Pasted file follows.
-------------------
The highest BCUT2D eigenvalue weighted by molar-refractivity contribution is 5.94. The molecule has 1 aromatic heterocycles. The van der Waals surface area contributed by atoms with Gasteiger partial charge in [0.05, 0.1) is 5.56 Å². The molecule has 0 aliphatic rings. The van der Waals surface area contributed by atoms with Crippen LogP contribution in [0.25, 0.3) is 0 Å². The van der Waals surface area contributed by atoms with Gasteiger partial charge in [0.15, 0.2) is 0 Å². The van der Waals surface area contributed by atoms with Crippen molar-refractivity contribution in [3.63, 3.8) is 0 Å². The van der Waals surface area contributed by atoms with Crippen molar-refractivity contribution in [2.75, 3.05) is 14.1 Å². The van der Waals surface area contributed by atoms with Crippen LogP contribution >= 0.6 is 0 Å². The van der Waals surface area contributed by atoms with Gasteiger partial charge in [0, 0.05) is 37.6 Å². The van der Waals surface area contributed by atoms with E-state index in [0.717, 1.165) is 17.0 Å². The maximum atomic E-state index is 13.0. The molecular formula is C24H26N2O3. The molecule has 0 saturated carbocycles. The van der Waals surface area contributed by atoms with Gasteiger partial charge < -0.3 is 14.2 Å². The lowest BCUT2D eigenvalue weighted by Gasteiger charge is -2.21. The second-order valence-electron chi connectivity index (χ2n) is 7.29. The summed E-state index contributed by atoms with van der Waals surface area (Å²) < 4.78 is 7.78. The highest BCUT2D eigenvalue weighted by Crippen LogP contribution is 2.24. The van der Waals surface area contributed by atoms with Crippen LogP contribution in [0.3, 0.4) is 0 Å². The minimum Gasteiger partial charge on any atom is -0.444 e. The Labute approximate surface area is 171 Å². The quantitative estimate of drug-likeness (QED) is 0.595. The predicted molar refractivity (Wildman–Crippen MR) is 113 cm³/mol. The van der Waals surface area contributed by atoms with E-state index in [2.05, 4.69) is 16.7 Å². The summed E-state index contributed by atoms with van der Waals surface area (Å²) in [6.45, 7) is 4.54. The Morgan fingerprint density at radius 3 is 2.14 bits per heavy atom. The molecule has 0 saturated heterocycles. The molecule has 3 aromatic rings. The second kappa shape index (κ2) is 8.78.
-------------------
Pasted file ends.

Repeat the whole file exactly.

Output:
The highest BCUT2D eigenvalue weighted by molar-refractivity contribution is 5.94. The molecule has 1 aromatic heterocycles. The van der Waals surface area contributed by atoms with Gasteiger partial charge in [0.05, 0.1) is 5.56 Å². The molecule has 0 aliphatic rings. The van der Waals surface area contributed by atoms with Crippen LogP contribution in [0.25, 0.3) is 0 Å². The van der Waals surface area contributed by atoms with Gasteiger partial charge in [0.15, 0.2) is 0 Å². The van der Waals surface area contributed by atoms with Crippen molar-refractivity contribution in [3.63, 3.8) is 0 Å². The van der Waals surface area contributed by atoms with Crippen molar-refractivity contribution in [2.75, 3.05) is 14.1 Å². The van der Waals surface area contributed by atoms with Crippen LogP contribution >= 0.6 is 0 Å². The van der Waals surface area contributed by atoms with Gasteiger partial charge in [0, 0.05) is 37.6 Å². The van der Waals surface area contributed by atoms with E-state index in [0.717, 1.165) is 17.0 Å². The maximum atomic E-state index is 13.0. The molecular formula is C24H26N2O3. The molecule has 0 saturated carbocycles. The van der Waals surface area contributed by atoms with Gasteiger partial charge < -0.3 is 14.2 Å². The lowest BCUT2D eigenvalue weighted by Gasteiger charge is -2.21. The second-order valence-electron chi connectivity index (χ2n) is 7.29. The summed E-state index contributed by atoms with van der Waals surface area (Å²) < 4.78 is 7.78. The highest BCUT2D eigenvalue weighted by Crippen LogP contribution is 2.24. The van der Waals surface area contributed by atoms with Crippen LogP contribution in [0.3, 0.4) is 0 Å². The minimum Gasteiger partial charge on any atom is -0.444 e. The Labute approximate surface area is 171 Å². The quantitative estimate of drug-likeness (QED) is 0.595. The predicted molar refractivity (Wildman–Crippen MR) is 113 cm³/mol. The van der Waals surface area contributed by atoms with E-state index in [2.05, 4.69) is 16.7 Å². The summed E-state index contributed by atoms with van der Waals surface area (Å²) in [6.45, 7) is 4.54. The Morgan fingerprint density at radius 3 is 2.14 bits per heavy atom. The molecule has 0 saturated heterocycles. The molecule has 3 aromatic rings. The second kappa shape index (κ2) is 8.78.